BRIEF DESCRIPTION OF THE DRAWINGS

Certain features of various embodiments of the present technology are set forth with particularity in the appended claims. A better understanding of the features and advantages of the technology will be obtained by reference to the following detailed description that sets forth illustrative embodiments, in which the principles of the invention are utilized, and the accompanying drawings of which:

FIG. 1 illustrates an example environment for collaborating using different object models, in accordance with various embodiments.

FIG. 2 illustrates an example system for collaborating using different object models, in accordance with various embodiments.

FIGS. 3A-D illustrate example interfaces for collaborating using different object models, in accordance with various embodiments.

FIG. 4 illustrates a flowchart of an example method, in accordance with various embodiments.

FIG. 5 illustrates a block diagram of an example computer system in which any of the embodiments described herein may be implemented.

DETAILED DESCRIPTION

Some applications requiring extraction of database information regarding a group of entities may pose great challenges. For instance, a group of property-defined objects can be provided for purposes of determining matches from one or more existing databases. Under conventional approaches, such entities may be searched individually or collectively. For example, a number of suspects and their basic information may be provided to be matched against known culprits stored in a comprehensive database. Each suspect and associated information may be received as a source object, while the database information may be stored as various target objects. Conventionally, the suspect objects may be queried from the target objects, for example, using individual names or a common character shared by multiple suspects.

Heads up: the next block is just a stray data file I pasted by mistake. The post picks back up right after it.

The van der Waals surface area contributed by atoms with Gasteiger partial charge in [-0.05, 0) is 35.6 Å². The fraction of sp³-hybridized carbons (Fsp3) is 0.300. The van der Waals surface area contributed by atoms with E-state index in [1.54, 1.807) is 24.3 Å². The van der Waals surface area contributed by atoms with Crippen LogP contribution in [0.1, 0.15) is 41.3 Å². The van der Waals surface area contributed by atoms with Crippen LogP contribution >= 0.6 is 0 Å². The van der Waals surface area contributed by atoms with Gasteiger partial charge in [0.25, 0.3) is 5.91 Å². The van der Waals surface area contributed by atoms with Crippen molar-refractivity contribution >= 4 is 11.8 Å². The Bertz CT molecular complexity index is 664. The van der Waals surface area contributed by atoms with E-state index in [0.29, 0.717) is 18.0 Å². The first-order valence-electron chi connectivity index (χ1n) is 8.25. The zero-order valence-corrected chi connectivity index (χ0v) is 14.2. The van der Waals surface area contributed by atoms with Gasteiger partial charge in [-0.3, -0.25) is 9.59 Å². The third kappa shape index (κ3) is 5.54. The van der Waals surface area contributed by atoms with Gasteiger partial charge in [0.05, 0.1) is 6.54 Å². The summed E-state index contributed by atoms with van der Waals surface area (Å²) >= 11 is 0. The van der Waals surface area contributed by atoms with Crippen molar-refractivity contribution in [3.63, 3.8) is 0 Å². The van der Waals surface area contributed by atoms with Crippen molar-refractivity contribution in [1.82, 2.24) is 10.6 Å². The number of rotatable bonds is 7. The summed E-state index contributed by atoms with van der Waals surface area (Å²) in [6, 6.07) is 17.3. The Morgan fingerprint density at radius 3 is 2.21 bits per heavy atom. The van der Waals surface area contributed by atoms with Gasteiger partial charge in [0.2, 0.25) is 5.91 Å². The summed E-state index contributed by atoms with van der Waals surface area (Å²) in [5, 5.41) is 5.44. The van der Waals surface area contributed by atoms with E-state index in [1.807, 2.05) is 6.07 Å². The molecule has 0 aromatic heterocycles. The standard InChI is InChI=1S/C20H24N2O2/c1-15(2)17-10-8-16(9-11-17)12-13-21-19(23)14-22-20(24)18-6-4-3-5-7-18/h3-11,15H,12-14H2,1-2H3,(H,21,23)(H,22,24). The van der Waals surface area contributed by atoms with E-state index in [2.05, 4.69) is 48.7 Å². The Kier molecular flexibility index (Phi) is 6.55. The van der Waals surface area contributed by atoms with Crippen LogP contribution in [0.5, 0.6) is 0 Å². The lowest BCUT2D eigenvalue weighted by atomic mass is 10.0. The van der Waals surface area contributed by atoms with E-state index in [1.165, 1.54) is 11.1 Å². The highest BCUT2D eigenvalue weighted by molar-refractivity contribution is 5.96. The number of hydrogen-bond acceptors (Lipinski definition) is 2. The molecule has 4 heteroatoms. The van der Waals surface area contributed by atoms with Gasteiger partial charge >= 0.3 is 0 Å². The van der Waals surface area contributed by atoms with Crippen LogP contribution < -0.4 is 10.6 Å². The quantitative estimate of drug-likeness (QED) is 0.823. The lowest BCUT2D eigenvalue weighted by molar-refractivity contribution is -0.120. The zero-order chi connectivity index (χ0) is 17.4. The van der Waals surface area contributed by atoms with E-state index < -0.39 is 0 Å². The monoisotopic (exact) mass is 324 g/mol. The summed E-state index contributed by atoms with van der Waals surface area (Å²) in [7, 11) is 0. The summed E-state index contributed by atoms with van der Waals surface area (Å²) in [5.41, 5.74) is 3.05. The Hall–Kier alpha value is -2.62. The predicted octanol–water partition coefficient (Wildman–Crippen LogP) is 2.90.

Such conventional approaches for information retrieval may not always be ideal. Most applications typically require a systematic and comprehensive search method that can render accurate and clear results, which becomes increasingly challenging when the received entities and the database sizes scale up. As the number of the entities increases, so does the burden for performing searches. Even if the searches can be completed, post-search organization is no less demanding to sort the results in order. Further, since all received entity objects are treated as a single item to search against the database, the returned search results are deficient in showing detailed corresponding relations between each source object and each target object. Thus, it is desirable to provide a system for searching and analyzing objects in bulk.